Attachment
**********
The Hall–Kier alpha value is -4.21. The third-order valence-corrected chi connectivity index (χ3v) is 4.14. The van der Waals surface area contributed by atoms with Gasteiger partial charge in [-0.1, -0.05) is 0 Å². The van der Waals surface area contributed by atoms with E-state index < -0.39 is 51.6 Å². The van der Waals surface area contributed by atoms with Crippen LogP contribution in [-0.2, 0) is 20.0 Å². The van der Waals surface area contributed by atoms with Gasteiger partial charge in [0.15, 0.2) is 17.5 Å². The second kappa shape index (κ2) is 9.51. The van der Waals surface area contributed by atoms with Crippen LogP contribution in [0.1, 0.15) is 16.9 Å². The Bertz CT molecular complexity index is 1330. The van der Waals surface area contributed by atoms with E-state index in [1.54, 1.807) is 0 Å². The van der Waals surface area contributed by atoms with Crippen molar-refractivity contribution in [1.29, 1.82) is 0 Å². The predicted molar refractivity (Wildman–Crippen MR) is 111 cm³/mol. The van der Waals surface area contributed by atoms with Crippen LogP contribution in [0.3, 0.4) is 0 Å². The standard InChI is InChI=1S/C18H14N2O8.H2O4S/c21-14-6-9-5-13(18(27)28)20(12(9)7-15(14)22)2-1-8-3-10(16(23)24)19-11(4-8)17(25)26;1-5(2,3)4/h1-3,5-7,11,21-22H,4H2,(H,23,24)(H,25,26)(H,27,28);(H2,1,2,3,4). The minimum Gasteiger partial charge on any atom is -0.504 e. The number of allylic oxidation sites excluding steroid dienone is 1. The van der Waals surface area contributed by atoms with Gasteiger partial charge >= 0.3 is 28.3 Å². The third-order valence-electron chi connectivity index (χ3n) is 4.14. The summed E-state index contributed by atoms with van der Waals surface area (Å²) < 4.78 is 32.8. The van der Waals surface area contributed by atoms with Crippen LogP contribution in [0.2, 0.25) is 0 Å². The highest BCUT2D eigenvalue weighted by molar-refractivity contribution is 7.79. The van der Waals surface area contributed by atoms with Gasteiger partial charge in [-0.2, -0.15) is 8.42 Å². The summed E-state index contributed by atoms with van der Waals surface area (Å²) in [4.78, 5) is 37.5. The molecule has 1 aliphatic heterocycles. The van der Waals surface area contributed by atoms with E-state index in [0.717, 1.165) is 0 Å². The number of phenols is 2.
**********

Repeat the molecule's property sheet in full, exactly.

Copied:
The Hall–Kier alpha value is -4.21. The third-order valence-corrected chi connectivity index (χ3v) is 4.14. The van der Waals surface area contributed by atoms with Gasteiger partial charge in [-0.1, -0.05) is 0 Å². The van der Waals surface area contributed by atoms with E-state index < -0.39 is 51.6 Å². The van der Waals surface area contributed by atoms with Crippen LogP contribution in [-0.2, 0) is 20.0 Å². The van der Waals surface area contributed by atoms with Gasteiger partial charge in [0.15, 0.2) is 17.5 Å². The second kappa shape index (κ2) is 9.51. The van der Waals surface area contributed by atoms with Crippen LogP contribution in [0.1, 0.15) is 16.9 Å². The Bertz CT molecular complexity index is 1330. The van der Waals surface area contributed by atoms with E-state index in [1.54, 1.807) is 0 Å². The van der Waals surface area contributed by atoms with Crippen molar-refractivity contribution in [1.29, 1.82) is 0 Å². The predicted molar refractivity (Wildman–Crippen MR) is 111 cm³/mol. The van der Waals surface area contributed by atoms with Crippen LogP contribution in [0.3, 0.4) is 0 Å². The standard InChI is InChI=1S/C18H14N2O8.H2O4S/c21-14-6-9-5-13(18(27)28)20(12(9)7-15(14)22)2-1-8-3-10(16(23)24)19-11(4-8)17(25)26;1-5(2,3)4/h1-3,5-7,11,21-22H,4H2,(H,23,24)(H,25,26)(H,27,28);(H2,1,2,3,4). The minimum Gasteiger partial charge on any atom is -0.504 e. The number of allylic oxidation sites excluding steroid dienone is 1. The van der Waals surface area contributed by atoms with Gasteiger partial charge >= 0.3 is 28.3 Å². The third-order valence-electron chi connectivity index (χ3n) is 4.14. The summed E-state index contributed by atoms with van der Waals surface area (Å²) < 4.78 is 32.8. The van der Waals surface area contributed by atoms with Crippen LogP contribution in [0.2, 0.25) is 0 Å². The highest BCUT2D eigenvalue weighted by molar-refractivity contribution is 7.79. The van der Waals surface area contributed by atoms with Gasteiger partial charge in [-0.2, -0.15) is 8.42 Å². The summed E-state index contributed by atoms with van der Waals surface area (Å²) in [4.78, 5) is 37.5. The molecule has 1 aliphatic heterocycles. The van der Waals surface area contributed by atoms with E-state index in [0.717, 1.165) is 0 Å². The number of phenols is 2.